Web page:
As with contact lenses, there are very few vegan-friendly contact lens solutions available – that is, ones that are completely cruelty free. There is a United States-based manufacturer of eye drops and contact lens solution called Clear Conscience who would fit into this category, and at the time of writing, you can order their solution through Amazon.co.uk. Other than that, there appears to be no readily available option in the UK for a contact lens solution that is explicitly labelled or marketed as cruelty free.
What Are Contact Lenses?
Just in case you have no real idea what we are talking about here, we had better explain a little more about what contact lenses are. Basically, they are visual aids that are placed directly onto a person’s eyes (as opposed to glasses which perch on the nose with the lenses in front of the eyes but not touching them).
We’re pretty sure you would have known that, but if you’re one of the lucky folk who have never had to consider such things because you’ve always have perfect vision, the clarification might be useful (and don’t worry… your time will come!).
Types of Contact Lenses
Contact lenses can come in various types but essentially fall into one of three categories:
- Hard or Rigid Lenses – Also known as rigid gas permeable lenses (because they allow a certain amount of oxygen to permeate them), these made-to-measure lenses can be designed to correct a wide range of eye problems. In the past, hard lenses were made of glass, but these would stop the cornea being exposed to oxygen which had potentially serious health consequences.
- Soft Lenses – Also known as “hydrophilic” or “hydrogel”, are soft, flexible lenses that often disposable (though not necessarily every day). They are characterised by their convenience and comfort, and can be used for various eye issues, including astigmatism.
- Hybrid Lenses – Hybrid lenses are an amalgamation of the two aforementioned options, with a rigid central area and a softer outer area in an attempt to get the best of both worlds: the potentially more customisable visual benefits of the rigid lenses coupled with the greater comfort of the soft lenses.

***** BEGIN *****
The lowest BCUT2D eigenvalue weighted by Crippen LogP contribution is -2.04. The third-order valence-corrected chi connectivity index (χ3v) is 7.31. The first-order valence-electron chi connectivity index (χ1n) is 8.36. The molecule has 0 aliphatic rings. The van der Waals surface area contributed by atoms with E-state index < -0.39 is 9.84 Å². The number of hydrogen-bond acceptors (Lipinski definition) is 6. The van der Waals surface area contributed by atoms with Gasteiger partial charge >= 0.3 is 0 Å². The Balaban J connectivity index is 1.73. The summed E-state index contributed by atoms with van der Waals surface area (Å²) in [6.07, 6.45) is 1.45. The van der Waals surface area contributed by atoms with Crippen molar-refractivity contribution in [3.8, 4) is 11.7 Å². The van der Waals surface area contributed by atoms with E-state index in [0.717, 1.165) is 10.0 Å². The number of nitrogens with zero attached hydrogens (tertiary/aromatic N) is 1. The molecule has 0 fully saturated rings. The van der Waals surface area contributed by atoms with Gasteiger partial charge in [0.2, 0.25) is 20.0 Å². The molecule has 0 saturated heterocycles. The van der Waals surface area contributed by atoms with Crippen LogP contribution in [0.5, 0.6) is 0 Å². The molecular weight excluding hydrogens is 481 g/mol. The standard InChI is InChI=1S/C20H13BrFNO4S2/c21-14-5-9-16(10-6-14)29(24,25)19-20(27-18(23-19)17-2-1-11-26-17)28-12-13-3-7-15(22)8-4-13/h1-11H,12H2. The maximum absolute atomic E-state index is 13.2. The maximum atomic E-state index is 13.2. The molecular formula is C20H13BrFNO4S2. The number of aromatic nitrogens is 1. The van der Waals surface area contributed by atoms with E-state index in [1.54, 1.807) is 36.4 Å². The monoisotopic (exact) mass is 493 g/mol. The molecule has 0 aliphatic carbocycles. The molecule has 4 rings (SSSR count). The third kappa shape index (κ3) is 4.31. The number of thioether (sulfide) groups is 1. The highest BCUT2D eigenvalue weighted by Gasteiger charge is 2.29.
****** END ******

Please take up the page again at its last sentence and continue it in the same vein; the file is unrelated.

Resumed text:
How Do Contact Lenses Actually Work?
Contact lenses work in much the same way as the lenses of our eyes in that they act to focus or direct light towards the retina at the back of the eye. This is also how conventional glasses work, and just like with glasses the shape of the contact lens will differ depending on the specific problem with a person’s version.
People who are short-sighted require lenses that diverge the light to correct the issue and to move the focus back to the retina. For long-sighted people, the required lens would converge the rays of light, essentially giving the eye extra focussing ability, again ensuring that the focus point is directed to the retina.
What Materials Are Used to Make Contact Lenses?
As mentioned earlier, contact lenses are not general made from materials that originated from animals. Initially, from 1888 onwards, contact lenses were made of glass, with Perspex being added as an option in 1938. When soft lenses were first developed in 1961 by the Czech chemist, Otto Wichterle, the rather snappily named polymer, polyhydroxyethylmethacrylate, was the option of choice.
The most common materials used to make contact lenses these days are also polymers (including silicone hydrogels) that vary in the amount of oxygen they allow to permeate through to the eye’s surface, and the amount of water they contain.
As far as we can ascertain, none of the polymers currently used in the production of contact lenses has been directly produced using animal-derived materials. Having said that, most will have been tested on animals at some point during their development.
Are Cosmetic (Or Novelty) Contact Lenses Vegan?
Cosmetic contact lenses – also known as “plano” or “zero-powered” lenses – are lenses that are used for novelty or cosmetic purposes, whether to add a bit of pizzazz to a fancy dress costume, for use in film or the theatre or just because someone fancies trying out a different eye colour. In the UK, such lenses can only legally be “supplied by, or under the supervision of, a registered optometrist, dispensing optician or medical practitioner”.
As with conventional contact lenses, it is very difficult to find explicitly vegan-friendly coloured lenses. So, once again, the best course of action is to contact the manufacturer of the contact lenses you are thinking of buying and to ask them to confirm whether or not their products are vegan friendly and ideally cruelty free as well.
Vegan Contact Lens Conclusions
As with many products in the Is It Vegan? area of our site, there is no one-size-fits-all answer to whether or not all contact lenses are vegan or not. We have ascertained however that most contact lenses are not strictly vegan on the basis that they have been tested on animals. But we have also identified one British contact lens manufacturer whose contact lenses and solution definitely are vegan (along with an American-produced vegan-friendly contact lens solution).
As the materials used to make contact lenses are not from animals, there will be vegans out there who are happy enough to wear contact lenses even if there is a chance they have at some stage been tested on animals. If you are concerned about historic testing though, it is worth noting that there might well be more contact lens makers out there who simply hadn’t really considered shouting about their cruelty free credentials. In which case, it’s always a good idea to contact manufacturers directly to get the lowdown before you purchase your lenses.